I’ve always had a soft spot for claymation, the animation technique that uses stop motion and clay, especially since it seems to easily be synonymous with “weirdness”. In cinema, one of the masters of claymation is Jan Svankmajer, in gaming most people would refer to The Neverhood series of titles (provided that few people know there was a third title after Skullmonkeys). There have been other lesser-known, but equally peculiarly designed adventure games like The Dark Eye and, more recently, The Dream Machine.
Don’t Open the Doors is one of the few modern plasticine-infused isometric action adventures with light RPG elements that seems to harken back to classic 90s game design. But is it actually any good?
Designed by Anton Riot, one-man Russian developer who did everything except for the soundtrack, DotD’s claymation took close to 8000 different photos to make and is entirely handcrafted. Luckily, that very same care and attention seem to translate to the gameplay. While the design doesn’t really try anything new or original, it is a well-balanced action adventure with light RPG elements: explore, dispose of enemies, earn money, buy items, unlock doors and progress through the story.
The dialogues are mostly there for laughs, with hatred-filled pumpkins, bugs that go through their boring lives, talking objects, and an array of quirky, but mostly one-dimensional, characters. While, for the most part, dialogues flow naturally, some phrases seem to have suffered a bit during translation. The story and gameplay design are pretty simple, which is not a bad thing per se, since it is better to have a solid set of gameplay features, rather than overshooting the moon with exaggerated mechanics. While the keyboard & mouse combination works fine for an isometric title, it is, unfortunately, impossible to rebind any of the controls. It is a control scheme that – at times – brings the gameplay close to that of a hack’n’slash and, yes, it does really play like a Diablo clone at times. Along with constantly being aware of enemies, it is also possible to destroy most of the items found in the level with blows from the hammer, in order to search for useful items or anything of value that can be sold to merchants.
But in reality, Don’t Open the Doors’ main inspiration for the mix of linear progress and exploration seems to be the tried and true gameplay of Little Big Adventure. Coherently with its status as an homage to 90s classics, the title seems to bring along some of the typical frustrations of DOS games from that very same era. But this seemed not to be a conscious choice by Anton Riot: it’s draconically required that the player adapts to its framework and design in order to progress. While the difficulty never really skyrockets, the player must fully recognize and digest most of the title’s quirks to progress.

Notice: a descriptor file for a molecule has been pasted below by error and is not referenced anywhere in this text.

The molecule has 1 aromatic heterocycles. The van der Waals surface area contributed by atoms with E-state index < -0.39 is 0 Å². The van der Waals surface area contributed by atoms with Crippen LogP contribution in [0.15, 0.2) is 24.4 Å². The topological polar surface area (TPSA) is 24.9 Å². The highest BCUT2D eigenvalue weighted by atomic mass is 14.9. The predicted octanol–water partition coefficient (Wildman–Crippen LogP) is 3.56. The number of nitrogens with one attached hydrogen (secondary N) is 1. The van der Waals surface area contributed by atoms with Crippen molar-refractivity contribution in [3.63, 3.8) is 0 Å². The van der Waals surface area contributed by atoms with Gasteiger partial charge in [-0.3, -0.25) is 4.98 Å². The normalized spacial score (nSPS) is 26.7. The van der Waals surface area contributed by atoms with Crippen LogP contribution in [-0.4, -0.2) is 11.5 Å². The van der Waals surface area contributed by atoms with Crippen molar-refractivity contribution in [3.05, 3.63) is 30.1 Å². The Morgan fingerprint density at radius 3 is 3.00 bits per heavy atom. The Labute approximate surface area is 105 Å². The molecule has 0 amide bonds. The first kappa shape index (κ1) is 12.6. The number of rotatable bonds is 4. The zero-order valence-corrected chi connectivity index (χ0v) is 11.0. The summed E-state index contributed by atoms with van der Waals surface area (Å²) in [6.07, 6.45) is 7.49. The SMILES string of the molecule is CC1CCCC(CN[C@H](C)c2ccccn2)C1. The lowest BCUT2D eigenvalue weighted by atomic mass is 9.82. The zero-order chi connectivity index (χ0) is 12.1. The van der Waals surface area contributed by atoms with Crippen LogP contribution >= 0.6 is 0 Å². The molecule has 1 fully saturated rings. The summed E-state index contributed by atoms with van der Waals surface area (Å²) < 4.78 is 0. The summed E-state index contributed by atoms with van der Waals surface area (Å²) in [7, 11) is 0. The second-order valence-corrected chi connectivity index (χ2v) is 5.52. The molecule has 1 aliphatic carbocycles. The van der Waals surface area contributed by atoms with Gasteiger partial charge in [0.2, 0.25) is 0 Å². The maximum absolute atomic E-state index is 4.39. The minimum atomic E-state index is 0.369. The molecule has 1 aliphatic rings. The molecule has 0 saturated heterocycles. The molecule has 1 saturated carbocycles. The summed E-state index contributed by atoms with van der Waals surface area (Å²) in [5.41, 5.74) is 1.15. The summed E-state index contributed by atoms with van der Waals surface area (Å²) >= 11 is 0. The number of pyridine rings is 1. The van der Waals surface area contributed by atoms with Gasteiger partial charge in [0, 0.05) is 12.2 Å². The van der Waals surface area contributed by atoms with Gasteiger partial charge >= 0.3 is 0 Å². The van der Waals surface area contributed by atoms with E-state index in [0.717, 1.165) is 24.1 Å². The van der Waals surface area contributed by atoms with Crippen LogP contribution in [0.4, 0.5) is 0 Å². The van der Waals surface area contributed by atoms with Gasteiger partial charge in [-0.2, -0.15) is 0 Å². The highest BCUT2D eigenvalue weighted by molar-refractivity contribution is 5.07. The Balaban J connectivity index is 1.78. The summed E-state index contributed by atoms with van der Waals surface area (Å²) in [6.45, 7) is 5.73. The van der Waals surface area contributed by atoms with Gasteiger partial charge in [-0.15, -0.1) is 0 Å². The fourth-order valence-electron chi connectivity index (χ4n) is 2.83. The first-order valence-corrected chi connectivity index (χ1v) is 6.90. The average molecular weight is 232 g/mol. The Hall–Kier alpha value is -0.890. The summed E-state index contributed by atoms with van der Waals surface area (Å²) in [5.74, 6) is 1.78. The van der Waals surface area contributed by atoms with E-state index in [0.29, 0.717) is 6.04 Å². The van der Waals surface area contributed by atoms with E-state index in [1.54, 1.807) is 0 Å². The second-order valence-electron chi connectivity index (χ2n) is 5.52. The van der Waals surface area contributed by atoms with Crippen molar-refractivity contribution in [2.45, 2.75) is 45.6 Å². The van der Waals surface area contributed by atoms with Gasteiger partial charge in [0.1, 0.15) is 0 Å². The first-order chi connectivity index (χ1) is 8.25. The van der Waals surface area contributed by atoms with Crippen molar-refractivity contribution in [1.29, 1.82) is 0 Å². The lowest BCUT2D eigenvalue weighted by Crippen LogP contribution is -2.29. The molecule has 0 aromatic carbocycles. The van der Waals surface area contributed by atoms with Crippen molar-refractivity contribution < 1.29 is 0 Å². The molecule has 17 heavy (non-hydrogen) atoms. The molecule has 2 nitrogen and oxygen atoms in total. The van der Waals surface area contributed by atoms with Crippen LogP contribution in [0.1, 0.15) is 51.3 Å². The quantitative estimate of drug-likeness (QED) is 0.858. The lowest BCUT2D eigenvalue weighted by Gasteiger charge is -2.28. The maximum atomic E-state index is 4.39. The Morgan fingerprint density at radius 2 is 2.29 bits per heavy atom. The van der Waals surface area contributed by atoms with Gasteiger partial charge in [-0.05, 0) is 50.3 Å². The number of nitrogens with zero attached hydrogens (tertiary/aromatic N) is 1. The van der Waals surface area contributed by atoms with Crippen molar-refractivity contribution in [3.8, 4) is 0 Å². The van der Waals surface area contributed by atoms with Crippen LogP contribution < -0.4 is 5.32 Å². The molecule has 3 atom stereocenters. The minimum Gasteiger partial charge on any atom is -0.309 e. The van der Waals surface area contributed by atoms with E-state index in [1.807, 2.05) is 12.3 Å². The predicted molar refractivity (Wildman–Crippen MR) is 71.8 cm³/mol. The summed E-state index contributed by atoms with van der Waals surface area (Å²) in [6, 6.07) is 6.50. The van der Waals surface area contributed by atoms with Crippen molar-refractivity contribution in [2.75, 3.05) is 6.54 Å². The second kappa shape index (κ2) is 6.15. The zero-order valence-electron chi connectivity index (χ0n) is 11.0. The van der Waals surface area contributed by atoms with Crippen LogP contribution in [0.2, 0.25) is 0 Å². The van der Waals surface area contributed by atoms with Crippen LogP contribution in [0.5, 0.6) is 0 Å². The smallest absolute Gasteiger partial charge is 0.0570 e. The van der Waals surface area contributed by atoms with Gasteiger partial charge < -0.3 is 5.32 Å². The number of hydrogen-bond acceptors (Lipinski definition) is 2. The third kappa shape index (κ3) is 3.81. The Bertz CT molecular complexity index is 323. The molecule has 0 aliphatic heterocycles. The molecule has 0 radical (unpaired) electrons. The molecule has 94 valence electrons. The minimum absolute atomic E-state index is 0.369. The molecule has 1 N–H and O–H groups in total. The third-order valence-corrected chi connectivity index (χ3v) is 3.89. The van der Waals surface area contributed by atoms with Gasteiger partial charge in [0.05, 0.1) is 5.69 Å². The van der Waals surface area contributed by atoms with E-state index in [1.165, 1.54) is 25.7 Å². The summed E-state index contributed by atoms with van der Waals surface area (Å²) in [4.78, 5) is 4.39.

The hero’s main attack animation is inherently slow and gets interrupted each time he is hit, thus enemies that melee attack – really most of them – will always have the upper hand. The player has to adapt and overcome the problem by planning ahead and avoiding large numbers of foes unless a very powerful weapon has been collected. The worst enemies are the basic flies, not really because they deal a massive amount of damage, but in large numbers, they can halve the hero’s life in a few seconds. Retreat or a massive usage of bombs are the only viable option when cornered. Collecting the gun lessens the problem somewhat, but never really solves it, since, even in the later stages, it is easy to be overwhelmed by a neverending swarm of flies even with an upgraded character.
A different design for the enemies or a selection of more effective melee weapons would have gone a long way in making the gameplay feel less frustrating and more palatable for the general public. While progress is usually linear, exploring any of the open doors, while apparently not necessary, ends up being required: those brief snippets of more intense action Rpg gameplay that await behind them will award the player’s a new ability or a health upgrade. While I recognize the smart choice to transform the repetitive grinding into something that feels more rewarding, pushing the player to explore some of the doors without being actually forced to, might have made more sense.
The decision to make Don’t Open the Doors! in plasticine was indeed the right one: it adds a whole lot of personality to what would otherwise be an unremarkable and unnamed world. Along with the weird dialogues and talking objects that seem to be there just to sprout profanity, this definitely feels like a one-man indie game through and through. It is actually the weirdness of the whole experience that kept me coming back even though some frustrations in the gameplay. The soundtrack is also pretty coherent with the graphics, a mix of folk and industrial hard rock that, while perhaps not as varied as one might hope, definitely fits snugly with the world’s eccentricity.
Don’t open the Doors succeeds in combining a quirky gameworld and a tried and true gameplay with enough variety and challenge. Shame about the little design problems that don’t seem like they are going to be patched anytime soon since Anton is busy on an early access title (which after three years will probably not be released anytime soon), also made with clay, which takes the same gameplay and brings it to multiplayer: Disdoored. For an 8/10 hour game, DotD does not overstay its welcome and may just what the doctor ordered for several nostalgic players.